Due to the high prevalence of acid reflux-related symptoms in the general population, the increasing availability of over-the-counter (OTC) proton pump inhibitors (PPIs), and the limited direct data that are available in this area, evidence-based treatment recommendations are needed to discuss the potential risks and benefits of treating gastroesophageal reflux symptoms in the OTC setting . A recently published position paper describes the benefits and potential harms of using PPIs; however, it does not specifically discuss issues related to OTC PPI use. It focuses instead on use of PPIs that is more consistent with prescription indications . The authors suggest that PPIs are essential for treating acid-related conditions, but that, as with any drug therapy, there are potential risks. These potential risks should not, however, outweigh the established benefits of PPIs when they are used as indicated, which means they should only be used when appropriate and for the shortest duration of time to achieve symptom response . Many of the safety concerns related to the use of PPIs have been observed in studies conducted under conditions that are consistent with prescription use, which differs from OTC use in several key ways that are relevant for assessing safety . Prescription PPIs are generally administered at higher doses, the durations of treatment are longer, and users of prescription PPIs often differ from OTC users in terms of their underlying conditions, which are frequently more severe [4, 5]. In contrast, OTC PPIs are used for shorter durations and generally represent the lower end of the dose range. Omeprazole was the first PPI to be approved for OTC use and is widely available in multiple international markets . Omeprazole 20 mg is available OTC for treating frequent heartburn (defined as having symptoms ≥2 days/week) and is administered as a single daily dose for 2 weeks . In contrast, omeprazole 20 mg once daily is used for 4–8 weeks for treating gastroesophageal reflux disease (GERD), and omeprazole 40 mg is used for 4–8 weeks for treating gastric ulcers . By their nature, users of prescription PPIs are directly under a physician’s care for their perceived acid-related disease, while users of OTC PPIs are not necessarily under a physician’s care. As a result of these issues, interpreting the evidence to address concerns related to OTC PPI use requires reviewing the literature to identify relevant data and systematically extrapolating these findings to the OTC setting from studies that likely only indirectly address these issues. Therefore, specifically exploring these issues in the context of OTC use necessitates using evidence available from studies conducted with prescription PPIs, for which the safety profiles have been widely discussed. To achieve this end, an international group of experts was convened to develop evidence-based recommendations and provide accompanying literature reviews to inform global best practices among healthcare providers for the safe and appropriate use of OTC PPIs in the self-care setting.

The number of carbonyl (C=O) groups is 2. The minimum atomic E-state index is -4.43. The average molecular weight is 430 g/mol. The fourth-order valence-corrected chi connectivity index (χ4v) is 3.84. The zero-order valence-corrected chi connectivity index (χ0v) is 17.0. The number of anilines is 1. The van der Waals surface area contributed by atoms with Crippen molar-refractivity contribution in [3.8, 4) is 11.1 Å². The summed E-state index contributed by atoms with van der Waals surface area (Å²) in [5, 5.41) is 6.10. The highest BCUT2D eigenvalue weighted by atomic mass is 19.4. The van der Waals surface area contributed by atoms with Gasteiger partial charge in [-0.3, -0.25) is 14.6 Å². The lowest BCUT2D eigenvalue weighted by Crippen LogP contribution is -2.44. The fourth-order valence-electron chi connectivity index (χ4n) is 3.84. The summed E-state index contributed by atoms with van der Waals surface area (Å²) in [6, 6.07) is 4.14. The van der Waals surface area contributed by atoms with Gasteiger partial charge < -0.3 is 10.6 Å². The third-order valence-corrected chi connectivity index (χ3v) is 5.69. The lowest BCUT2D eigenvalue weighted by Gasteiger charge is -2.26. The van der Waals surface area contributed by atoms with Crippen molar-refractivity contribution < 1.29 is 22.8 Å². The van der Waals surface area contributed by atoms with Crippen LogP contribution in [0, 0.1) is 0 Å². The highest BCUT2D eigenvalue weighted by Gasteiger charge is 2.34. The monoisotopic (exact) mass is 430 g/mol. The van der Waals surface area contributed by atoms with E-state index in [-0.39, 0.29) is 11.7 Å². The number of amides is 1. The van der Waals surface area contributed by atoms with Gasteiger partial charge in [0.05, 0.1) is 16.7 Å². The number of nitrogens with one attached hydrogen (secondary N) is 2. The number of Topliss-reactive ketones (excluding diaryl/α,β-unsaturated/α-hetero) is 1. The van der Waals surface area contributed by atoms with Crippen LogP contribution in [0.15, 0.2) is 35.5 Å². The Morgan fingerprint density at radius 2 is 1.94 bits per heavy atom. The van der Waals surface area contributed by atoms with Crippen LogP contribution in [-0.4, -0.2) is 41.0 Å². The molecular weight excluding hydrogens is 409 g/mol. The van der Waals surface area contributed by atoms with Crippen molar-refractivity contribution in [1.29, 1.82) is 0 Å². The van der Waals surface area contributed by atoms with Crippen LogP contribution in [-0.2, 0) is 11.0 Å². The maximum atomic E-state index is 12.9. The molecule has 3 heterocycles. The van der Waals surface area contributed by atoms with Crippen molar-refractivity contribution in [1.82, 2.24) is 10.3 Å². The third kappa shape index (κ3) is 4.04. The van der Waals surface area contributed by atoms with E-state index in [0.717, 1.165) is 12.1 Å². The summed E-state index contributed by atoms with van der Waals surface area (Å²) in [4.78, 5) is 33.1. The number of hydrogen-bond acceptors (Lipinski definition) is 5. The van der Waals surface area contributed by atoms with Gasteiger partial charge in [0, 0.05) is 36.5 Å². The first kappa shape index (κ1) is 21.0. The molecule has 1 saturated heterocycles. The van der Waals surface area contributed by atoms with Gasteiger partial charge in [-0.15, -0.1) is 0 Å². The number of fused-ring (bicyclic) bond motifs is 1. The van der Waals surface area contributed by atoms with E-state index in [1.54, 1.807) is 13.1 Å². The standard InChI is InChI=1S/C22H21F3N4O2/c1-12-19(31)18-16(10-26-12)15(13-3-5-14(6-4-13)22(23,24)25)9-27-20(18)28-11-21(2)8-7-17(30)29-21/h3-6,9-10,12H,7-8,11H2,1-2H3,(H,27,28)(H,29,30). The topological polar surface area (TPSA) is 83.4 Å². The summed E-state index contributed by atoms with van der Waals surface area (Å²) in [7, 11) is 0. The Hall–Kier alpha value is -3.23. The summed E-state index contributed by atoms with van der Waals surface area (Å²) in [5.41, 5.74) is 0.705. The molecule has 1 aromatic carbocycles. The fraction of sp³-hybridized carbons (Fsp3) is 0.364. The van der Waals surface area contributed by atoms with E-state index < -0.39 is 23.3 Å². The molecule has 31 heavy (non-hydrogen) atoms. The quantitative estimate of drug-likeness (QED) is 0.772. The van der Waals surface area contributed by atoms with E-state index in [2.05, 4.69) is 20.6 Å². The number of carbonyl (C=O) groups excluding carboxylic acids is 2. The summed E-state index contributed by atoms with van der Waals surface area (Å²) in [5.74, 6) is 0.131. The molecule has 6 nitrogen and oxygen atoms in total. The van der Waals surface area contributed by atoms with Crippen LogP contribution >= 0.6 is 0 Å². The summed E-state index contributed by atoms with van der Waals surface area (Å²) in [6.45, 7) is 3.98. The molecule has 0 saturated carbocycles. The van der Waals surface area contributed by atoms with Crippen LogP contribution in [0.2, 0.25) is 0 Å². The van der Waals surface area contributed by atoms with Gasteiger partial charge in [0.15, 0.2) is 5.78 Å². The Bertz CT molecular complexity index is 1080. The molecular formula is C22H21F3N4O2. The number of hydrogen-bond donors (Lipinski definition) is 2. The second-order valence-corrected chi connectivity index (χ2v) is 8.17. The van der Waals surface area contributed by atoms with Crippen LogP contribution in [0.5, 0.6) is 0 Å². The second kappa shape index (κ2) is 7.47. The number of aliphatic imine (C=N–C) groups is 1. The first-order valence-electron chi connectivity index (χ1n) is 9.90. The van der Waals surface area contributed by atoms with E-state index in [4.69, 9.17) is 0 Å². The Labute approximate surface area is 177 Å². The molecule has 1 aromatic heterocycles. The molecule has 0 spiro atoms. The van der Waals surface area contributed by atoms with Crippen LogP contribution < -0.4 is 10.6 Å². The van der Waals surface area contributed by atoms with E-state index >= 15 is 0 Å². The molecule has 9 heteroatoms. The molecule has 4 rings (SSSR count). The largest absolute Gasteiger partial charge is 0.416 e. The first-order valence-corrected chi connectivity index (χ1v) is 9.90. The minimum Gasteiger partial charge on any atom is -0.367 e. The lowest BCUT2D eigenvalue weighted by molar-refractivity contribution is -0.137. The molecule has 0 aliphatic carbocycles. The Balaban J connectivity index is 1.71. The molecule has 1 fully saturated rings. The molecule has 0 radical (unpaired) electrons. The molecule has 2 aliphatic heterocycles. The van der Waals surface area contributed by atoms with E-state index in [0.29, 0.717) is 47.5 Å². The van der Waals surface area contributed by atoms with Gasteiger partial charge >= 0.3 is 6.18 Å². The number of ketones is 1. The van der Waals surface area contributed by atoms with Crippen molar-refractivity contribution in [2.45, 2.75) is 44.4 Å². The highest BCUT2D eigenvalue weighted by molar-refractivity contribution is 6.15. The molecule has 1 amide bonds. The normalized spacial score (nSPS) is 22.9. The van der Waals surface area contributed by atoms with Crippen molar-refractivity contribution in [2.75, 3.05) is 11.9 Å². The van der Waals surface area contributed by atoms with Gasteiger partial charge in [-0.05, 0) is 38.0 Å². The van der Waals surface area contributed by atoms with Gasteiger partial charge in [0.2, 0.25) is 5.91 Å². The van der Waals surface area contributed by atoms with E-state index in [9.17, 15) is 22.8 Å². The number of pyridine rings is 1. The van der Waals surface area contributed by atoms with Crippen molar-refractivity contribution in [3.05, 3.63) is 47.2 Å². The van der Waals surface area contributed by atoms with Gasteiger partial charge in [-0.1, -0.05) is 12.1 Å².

A panel of nine international experts comprising eight gastroenterologists and one general practitioner convened to develop consensus, evidence-based recommendations for using OTC PPIs utilizing a modified, evidence-based Delphi process [7, 8]. The concept for this panel was conceived by the co-chairs (DAJ/POK) and discussed with the sponsor, who provided full latitude to select the international working group to represent the perspectives of general practitioners and gastroenterologists. Selection of the consensus panel was led by the panel co-chairs in August 2015. The members were primarily selected based on their expertise in the areas of gastroenterology and/or treating acid-related conditions. Additionally, their regional location was considered in order to provide international representation and to gain a global perspective on these topics. Because OTC PPIs may be more frequently recommended in a general practice versus a specialty care setting, a primary care physician was also included in the group. The panel co-chairs also developed a preliminary set of statements based on clinically important topics and assigned statement leads to review the available literature related to each topic based on their level of expertise in these areas.